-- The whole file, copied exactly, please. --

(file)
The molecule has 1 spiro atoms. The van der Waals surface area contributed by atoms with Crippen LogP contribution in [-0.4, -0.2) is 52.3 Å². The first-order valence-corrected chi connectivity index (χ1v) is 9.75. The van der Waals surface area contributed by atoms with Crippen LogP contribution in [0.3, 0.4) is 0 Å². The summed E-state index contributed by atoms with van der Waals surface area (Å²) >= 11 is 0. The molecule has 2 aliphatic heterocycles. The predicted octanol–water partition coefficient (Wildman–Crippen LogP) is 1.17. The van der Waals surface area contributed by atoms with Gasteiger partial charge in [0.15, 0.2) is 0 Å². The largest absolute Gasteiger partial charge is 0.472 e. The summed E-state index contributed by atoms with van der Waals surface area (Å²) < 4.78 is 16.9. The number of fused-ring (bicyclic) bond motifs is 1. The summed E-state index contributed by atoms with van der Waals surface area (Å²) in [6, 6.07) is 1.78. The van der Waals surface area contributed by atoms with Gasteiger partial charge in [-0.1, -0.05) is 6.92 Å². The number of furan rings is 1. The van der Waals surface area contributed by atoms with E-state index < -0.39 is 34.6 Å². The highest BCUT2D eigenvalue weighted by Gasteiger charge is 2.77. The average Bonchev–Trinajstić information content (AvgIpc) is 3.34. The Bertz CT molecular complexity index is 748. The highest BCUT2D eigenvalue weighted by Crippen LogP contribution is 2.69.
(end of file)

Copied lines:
The molecule has 1 spiro atoms. The van der Waals surface area contributed by atoms with Crippen LogP contribution in [-0.4, -0.2) is 52.3 Å². The first-order valence-corrected chi connectivity index (χ1v) is 9.75. The van der Waals surface area contributed by atoms with Crippen LogP contribution in [0.3, 0.4) is 0 Å². The summed E-state index contributed by atoms with van der Waals surface area (Å²) >= 11 is 0. The molecule has 2 aliphatic heterocycles. The predicted octanol–water partition coefficient (Wildman–Crippen LogP) is 1.17. The van der Waals surface area contributed by atoms with Gasteiger partial charge in [0.15, 0.2) is 0 Å². The largest absolute Gasteiger partial charge is 0.472 e. The summed E-state index contributed by atoms with van der Waals surface area (Å²) < 4.78 is 16.9. The number of fused-ring (bicyclic) bond motifs is 1. The summed E-state index contributed by atoms with van der Waals surface area (Å²) in [6, 6.07) is 1.78. The van der Waals surface area contributed by atoms with Gasteiger partial charge in [-0.1, -0.05) is 6.92 Å². The number of furan rings is 1. The van der Waals surface area contributed by atoms with E-state index < -0.39 is 34.6 Å². The highest BCUT2D eigenvalue weighted by Gasteiger charge is 2.77. The average Bonchev–Trinajstić information content (AvgIpc) is 3.34. The Bertz CT molecular complexity index is 748. The highest BCUT2D eigenvalue weighted by Crippen LogP contribution is 2.69.